1/2 recipe dough for Golden Brioche loaves (see below), chilled and ready to shape (make the full recipe and cut the dough in half after refrigerating it overnight)
Generously butter a 9-x-13-inch baking pan (a Pyrex pan is perfect for this).
To make the glaze: In a heavy-bottomed saucepan, bring the brown sugar, butter, and honey to a boil over medium-low heat, stirring frequently to dissovle the sugar. Pour the glaze into the buttered pan, evening it out as best you can by tilting the pan or spreading the glaze with a heatproof spatula. Sprinkle over the pecans.
To make the filling: Mix the sugars and cinnamon together in a bowl. If necessary, in another bowl, work the butter with a spatula until it is soft, smooth and spreadable.
To shape the buns: On a flour-dusted work surface, roll the chilled dough into a 16-inch square. Using your fingers or a pastry brush, spread the softened butter over the dough. Sprinkle the dough with the cinnamon sugar, leaving a 1-inch strip bare on the side farthest from you. Starting with the side nearest you, roll the dough into a cylinder, keeping the roll as tight as you can. (At this point, you can wrap the dough airtight and freeze it for up to 2 months . . . . Or, if you want to make just part of the recipe now, you can use as much of the dough as you'd like and freeze the remainder. Reduce the glae recipe accordingly).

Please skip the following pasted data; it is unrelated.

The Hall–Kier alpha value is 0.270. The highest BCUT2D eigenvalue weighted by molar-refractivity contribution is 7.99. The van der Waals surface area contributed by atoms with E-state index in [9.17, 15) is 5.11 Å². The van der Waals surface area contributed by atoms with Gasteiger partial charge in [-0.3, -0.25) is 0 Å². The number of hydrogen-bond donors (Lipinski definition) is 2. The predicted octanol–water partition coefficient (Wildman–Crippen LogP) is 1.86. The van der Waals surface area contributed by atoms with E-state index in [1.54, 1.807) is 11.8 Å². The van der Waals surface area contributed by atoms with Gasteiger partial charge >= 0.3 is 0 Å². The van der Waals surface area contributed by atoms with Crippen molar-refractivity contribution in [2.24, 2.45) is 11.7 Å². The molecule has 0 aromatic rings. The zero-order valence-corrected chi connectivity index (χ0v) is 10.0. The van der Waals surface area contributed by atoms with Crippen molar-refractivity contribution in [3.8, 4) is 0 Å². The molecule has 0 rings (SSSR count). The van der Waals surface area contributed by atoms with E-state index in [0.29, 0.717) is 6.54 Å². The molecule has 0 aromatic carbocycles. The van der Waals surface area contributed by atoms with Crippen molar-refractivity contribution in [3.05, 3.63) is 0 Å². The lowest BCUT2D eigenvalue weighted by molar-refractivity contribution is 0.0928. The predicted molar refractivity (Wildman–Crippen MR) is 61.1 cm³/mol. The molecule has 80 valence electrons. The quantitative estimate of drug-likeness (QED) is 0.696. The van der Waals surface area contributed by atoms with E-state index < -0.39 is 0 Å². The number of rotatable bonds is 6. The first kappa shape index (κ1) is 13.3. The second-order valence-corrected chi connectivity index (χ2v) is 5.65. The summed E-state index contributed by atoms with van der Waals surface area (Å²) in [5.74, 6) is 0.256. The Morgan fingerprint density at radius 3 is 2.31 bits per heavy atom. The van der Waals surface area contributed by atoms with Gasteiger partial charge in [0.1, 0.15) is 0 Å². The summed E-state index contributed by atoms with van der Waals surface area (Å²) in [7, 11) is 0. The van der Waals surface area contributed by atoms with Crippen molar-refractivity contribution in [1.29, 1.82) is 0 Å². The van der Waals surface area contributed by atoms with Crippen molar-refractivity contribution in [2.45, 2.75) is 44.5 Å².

With a chef's knife, using a gentle sawing motion, trim just a tiny bit from the ends of the roll if they're very ragged or not well filled, then cut the log into 1-inch thick buns. (Because you trim the ragged ends of the dough, and you may have lost a little length in the rolling, you will get 15 buns, not 16.) Fit the buns into the pan cut side down, leaving some space between them.
Lightly cover the pan with a piece of wax paper and set the pan in a warm place until the buns ahve doubled in volume, about 1 hour and 45 minutes. The buns are properly risen when they are puffy, soft, doubled and, in all likelihood, touching one another.
Getting ready to bake: When the buns have almost fully risen , center a rack in the oven and preheat the oven to 375 degrees F.
Remove the sheet of wax paper and put the pan on a baking sheet lined with parchment or a silicone mat. Bake the sticky buns for about 30 minutes, or until they are puffed and gorgeously golden; the glaze will be bubbling away merrily. Pull the pan from the oven.